--
    Wit is intellect, dancing.
    Starting Score:    1  point
    Karma-Bonus Modifier   +1  

    Total Score:   2  
  • (Score: 2) by Common Joe on Thursday September 18 2014, @10:23AM

    by Common Joe (33) Subscriber Badge <{common.joe.0101} {at} {gmail.com}> on Thursday September 18 2014, @10:23AM (#94882) Journal

    I like your idea, but I'm not sure it would work out in reality. In fact, it's already been implemented at Amazon and IMDB. It's basically the 5 star system they use. There are a lot of people who only seem to give a one star or a five star; they have no sense of gray area at all. You and I would would give someone 2 or 3 or 4 stars for a comment, but others (even on SN) might just simply always give a -1 or 5. How badly would that skew the results?

    Again, I'm not sayin' your idea is bad. I kind of like it, but I feel like it needs something else to overcome the problem I pointed out. Anyone else care to throw in their two cents and poke at this idea?

    • (Score: 2) by martyb on Thursday September 18 2014, @02:03PM

      by martyb (76) Subscriber Badge on Thursday September 18 2014, @02:03PM (#94981) Journal

      I like your idea, but I'm not sure it would work out in reality. In fact, it's already been implemented at Amazon and IMDB. It's basically the 5 star system they use.

      I'd seen "star ratings" before, but never made the connection between that and what I proposed; thank you for the insightful observation!

      There are a lot of people who only seem to give a one star or a five star; they have no sense of gray area at all. You and I would would give someone 2 or 3 or 4 stars for a comment, but others (even on SN) might just simply always give a -1 or 5. How badly would that skew the results?

      I've struggled for years to escape my innate perceptions of a black/white, true/false, all/nothing world. Shades of gray cause the permutation space of possibilities to escape my ability to envision all of them, so it continues to be something with which I struggle. I find I am getting better at escaping that objective perception bias and embracing a more subjective perception. On occasion, I even get glimpses of color... wow!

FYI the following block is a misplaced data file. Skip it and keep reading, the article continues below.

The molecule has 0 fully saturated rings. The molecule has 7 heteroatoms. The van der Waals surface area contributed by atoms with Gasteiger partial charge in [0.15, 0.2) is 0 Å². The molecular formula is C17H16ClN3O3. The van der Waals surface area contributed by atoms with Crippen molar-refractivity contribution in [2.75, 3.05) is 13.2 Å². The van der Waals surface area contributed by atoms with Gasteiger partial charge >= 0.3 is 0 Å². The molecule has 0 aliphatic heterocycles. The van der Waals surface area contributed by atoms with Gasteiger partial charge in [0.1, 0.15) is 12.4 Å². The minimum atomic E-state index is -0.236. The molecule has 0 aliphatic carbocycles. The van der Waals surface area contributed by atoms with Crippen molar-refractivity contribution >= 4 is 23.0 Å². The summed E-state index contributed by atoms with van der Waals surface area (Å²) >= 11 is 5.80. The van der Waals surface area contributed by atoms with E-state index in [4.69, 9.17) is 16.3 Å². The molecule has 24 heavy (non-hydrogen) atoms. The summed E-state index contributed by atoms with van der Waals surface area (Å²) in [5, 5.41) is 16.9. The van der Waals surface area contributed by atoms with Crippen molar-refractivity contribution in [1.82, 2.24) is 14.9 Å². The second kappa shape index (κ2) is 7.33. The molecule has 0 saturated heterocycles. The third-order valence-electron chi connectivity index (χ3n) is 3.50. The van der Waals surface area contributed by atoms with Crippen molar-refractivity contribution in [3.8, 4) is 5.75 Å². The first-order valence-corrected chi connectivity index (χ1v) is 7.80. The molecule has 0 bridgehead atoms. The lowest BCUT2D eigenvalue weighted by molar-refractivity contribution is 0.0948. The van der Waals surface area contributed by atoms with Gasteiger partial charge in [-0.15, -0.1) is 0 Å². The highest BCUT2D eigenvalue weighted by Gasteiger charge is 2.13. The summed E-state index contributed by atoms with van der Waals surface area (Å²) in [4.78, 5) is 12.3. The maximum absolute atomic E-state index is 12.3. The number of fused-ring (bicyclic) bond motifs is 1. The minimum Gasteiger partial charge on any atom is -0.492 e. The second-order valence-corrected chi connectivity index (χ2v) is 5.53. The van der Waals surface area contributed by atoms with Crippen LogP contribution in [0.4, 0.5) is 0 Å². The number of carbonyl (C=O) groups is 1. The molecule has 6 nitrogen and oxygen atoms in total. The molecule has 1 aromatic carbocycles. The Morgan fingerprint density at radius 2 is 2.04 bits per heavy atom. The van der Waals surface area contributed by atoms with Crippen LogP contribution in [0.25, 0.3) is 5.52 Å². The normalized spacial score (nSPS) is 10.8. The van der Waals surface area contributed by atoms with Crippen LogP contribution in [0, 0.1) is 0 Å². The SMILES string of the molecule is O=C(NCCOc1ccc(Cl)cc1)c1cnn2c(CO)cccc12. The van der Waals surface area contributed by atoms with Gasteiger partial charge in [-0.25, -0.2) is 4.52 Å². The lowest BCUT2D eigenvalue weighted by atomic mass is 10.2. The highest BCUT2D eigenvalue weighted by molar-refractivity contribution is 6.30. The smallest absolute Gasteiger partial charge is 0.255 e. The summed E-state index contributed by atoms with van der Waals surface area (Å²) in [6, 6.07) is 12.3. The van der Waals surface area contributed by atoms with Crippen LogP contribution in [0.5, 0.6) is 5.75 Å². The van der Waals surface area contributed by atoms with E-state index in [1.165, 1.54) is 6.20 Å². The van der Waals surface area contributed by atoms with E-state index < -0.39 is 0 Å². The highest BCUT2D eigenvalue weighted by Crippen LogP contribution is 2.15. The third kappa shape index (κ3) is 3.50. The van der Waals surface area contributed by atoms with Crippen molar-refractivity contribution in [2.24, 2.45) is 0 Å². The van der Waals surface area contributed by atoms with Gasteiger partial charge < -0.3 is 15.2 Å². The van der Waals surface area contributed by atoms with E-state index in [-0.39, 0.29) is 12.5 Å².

Yet, when it comes to rating things, I seem to have no difficulty in iterating through the choices and finding a non-extreme value. I have absolutely no idea why that is comparatively simple. As you point out, though, many others just reduce the choices to like/dislike, agree/disagree et cetera and thus dramatically skew the weightings.

      Again, I'm not sayin' your idea is bad. I kind of like it, but I feel like it needs something else to overcome the problem I pointed out. Anyone else care to throw in their two cents and poke at this idea?

      I fear this is an attempt at a technical solution to a social (for lack of a better word) problem. Do you recall that old checkbox chart from back in the old /. days? My immediate thought is to throw back a dialog box "You are proposing to rate a comment at +5 when it is currently rated +1; do you REALLY think this is one of the best quality posts you have ever seen on this site?" And down the rabbit hole we go!

      Mayhaps this is where meta-moderation would come to the rescue? You raise an excellent point and, at this moment, I have no solution to offer. I suppose one could ask a different question: "Given the foregoing, is the proposed solution any better than the existing moderation mechanism?"

      Separately, I've been toying with the idea that each comment presented on the site be enclosed by an HTML DIV whose class specifies the comment's current score. Using your reply as an example, where we currently have:

      <div id="comment_body_94882"><p>I like your idea, but ... Anyone else care to throw in their two cents and poke at this idea?</p></div>

      Would instead be presented as:

      <div id="comment_body_94882 mod_p1"><p>I like your idea, but ... Anyone else care to throw in their two cents and poke at this idea?</p></div>

      Where: "p" == "plus" and "m"=="minus", so we'd have: mod_m1, mod_p0, mod_p1, mod_p2, mod_p3, mod_p4, mod_p5. Them, I could apply a user style sheet (yay CSS!) and present each of those with a different background-color or a different font-size, etc. This would provide a subtle visual cue wherein I could readily discern comments whose moderations were inconsistent against other comments on the site. Yet another embryonic thought, but I toss it out for your consideration and feedback.

      --
      Wit is intellect, dancing.